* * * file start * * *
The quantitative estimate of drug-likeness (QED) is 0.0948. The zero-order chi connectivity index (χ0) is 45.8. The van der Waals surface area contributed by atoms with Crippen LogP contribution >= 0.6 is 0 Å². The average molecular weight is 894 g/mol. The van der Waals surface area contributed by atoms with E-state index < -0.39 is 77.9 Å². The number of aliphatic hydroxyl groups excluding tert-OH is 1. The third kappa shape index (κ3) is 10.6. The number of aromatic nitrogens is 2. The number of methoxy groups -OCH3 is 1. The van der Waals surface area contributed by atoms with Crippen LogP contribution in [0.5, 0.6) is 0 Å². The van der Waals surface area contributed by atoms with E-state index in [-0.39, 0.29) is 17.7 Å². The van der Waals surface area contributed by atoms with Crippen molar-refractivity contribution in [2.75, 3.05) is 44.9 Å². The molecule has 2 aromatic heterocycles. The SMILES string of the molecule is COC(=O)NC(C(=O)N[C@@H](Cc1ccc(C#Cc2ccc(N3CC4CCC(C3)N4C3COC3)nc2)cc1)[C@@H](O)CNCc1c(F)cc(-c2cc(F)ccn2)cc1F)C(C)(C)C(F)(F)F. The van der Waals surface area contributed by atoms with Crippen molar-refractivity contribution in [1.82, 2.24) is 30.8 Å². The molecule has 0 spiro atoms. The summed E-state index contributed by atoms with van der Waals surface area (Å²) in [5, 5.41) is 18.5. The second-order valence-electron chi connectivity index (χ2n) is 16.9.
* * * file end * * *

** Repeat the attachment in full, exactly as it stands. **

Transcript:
The quantitative estimate of drug-likeness (QED) is 0.0948. The zero-order chi connectivity index (χ0) is 45.8. The van der Waals surface area contributed by atoms with Crippen LogP contribution >= 0.6 is 0 Å². The average molecular weight is 894 g/mol. The van der Waals surface area contributed by atoms with E-state index < -0.39 is 77.9 Å². The number of aliphatic hydroxyl groups excluding tert-OH is 1. The third kappa shape index (κ3) is 10.6. The number of aromatic nitrogens is 2. The number of methoxy groups -OCH3 is 1. The van der Waals surface area contributed by atoms with Crippen LogP contribution in [0.5, 0.6) is 0 Å². The van der Waals surface area contributed by atoms with E-state index in [-0.39, 0.29) is 17.7 Å². The van der Waals surface area contributed by atoms with Crippen molar-refractivity contribution in [2.75, 3.05) is 44.9 Å². The molecule has 2 aromatic heterocycles. The SMILES string of the molecule is COC(=O)NC(C(=O)N[C@@H](Cc1ccc(C#Cc2ccc(N3CC4CCC(C3)N4C3COC3)nc2)cc1)[C@@H](O)CNCc1c(F)cc(-c2cc(F)ccn2)cc1F)C(C)(C)C(F)(F)F. The van der Waals surface area contributed by atoms with Crippen molar-refractivity contribution in [1.82, 2.24) is 30.8 Å². The molecule has 0 spiro atoms. The summed E-state index contributed by atoms with van der Waals surface area (Å²) in [5, 5.41) is 18.5. The second-order valence-electron chi connectivity index (χ2n) is 16.9.